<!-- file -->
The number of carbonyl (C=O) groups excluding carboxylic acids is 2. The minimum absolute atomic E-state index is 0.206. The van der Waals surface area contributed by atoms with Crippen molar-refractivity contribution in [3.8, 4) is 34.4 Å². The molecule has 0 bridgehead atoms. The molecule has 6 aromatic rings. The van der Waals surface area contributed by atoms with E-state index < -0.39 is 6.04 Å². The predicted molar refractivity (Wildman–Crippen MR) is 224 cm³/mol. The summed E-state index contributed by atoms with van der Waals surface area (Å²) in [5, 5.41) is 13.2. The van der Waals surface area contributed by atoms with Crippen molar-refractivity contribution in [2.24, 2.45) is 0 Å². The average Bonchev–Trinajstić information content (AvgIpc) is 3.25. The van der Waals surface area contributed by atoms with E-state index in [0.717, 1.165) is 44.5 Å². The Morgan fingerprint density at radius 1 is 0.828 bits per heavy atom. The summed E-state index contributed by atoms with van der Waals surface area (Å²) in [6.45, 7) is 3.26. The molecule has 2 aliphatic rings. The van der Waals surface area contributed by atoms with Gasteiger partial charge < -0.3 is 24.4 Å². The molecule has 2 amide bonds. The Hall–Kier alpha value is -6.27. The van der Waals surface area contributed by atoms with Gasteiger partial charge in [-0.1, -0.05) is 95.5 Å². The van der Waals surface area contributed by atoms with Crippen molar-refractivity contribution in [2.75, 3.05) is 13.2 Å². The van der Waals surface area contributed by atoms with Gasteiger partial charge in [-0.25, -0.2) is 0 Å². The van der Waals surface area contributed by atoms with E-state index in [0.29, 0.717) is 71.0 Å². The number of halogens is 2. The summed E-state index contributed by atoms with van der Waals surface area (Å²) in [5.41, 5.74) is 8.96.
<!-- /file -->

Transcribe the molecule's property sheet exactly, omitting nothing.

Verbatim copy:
The number of carbonyl (C=O) groups excluding carboxylic acids is 2. The minimum absolute atomic E-state index is 0.206. The van der Waals surface area contributed by atoms with Crippen molar-refractivity contribution in [3.8, 4) is 34.4 Å². The molecule has 0 bridgehead atoms. The molecule has 6 aromatic rings. The van der Waals surface area contributed by atoms with E-state index < -0.39 is 6.04 Å². The predicted molar refractivity (Wildman–Crippen MR) is 224 cm³/mol. The summed E-state index contributed by atoms with van der Waals surface area (Å²) in [5, 5.41) is 13.2. The van der Waals surface area contributed by atoms with Crippen molar-refractivity contribution in [2.24, 2.45) is 0 Å². The average Bonchev–Trinajstić information content (AvgIpc) is 3.25. The van der Waals surface area contributed by atoms with E-state index in [0.717, 1.165) is 44.5 Å². The Morgan fingerprint density at radius 1 is 0.828 bits per heavy atom. The summed E-state index contributed by atoms with van der Waals surface area (Å²) in [6.45, 7) is 3.26. The molecule has 2 aliphatic rings. The van der Waals surface area contributed by atoms with Gasteiger partial charge < -0.3 is 24.4 Å². The molecule has 2 amide bonds. The Hall–Kier alpha value is -6.27. The van der Waals surface area contributed by atoms with Gasteiger partial charge in [-0.1, -0.05) is 95.5 Å². The van der Waals surface area contributed by atoms with Crippen molar-refractivity contribution in [2.75, 3.05) is 13.2 Å². The van der Waals surface area contributed by atoms with Gasteiger partial charge in [-0.25, -0.2) is 0 Å². The van der Waals surface area contributed by atoms with E-state index in [0.29, 0.717) is 71.0 Å². The number of halogens is 2. The summed E-state index contributed by atoms with van der Waals surface area (Å²) in [5.41, 5.74) is 8.96.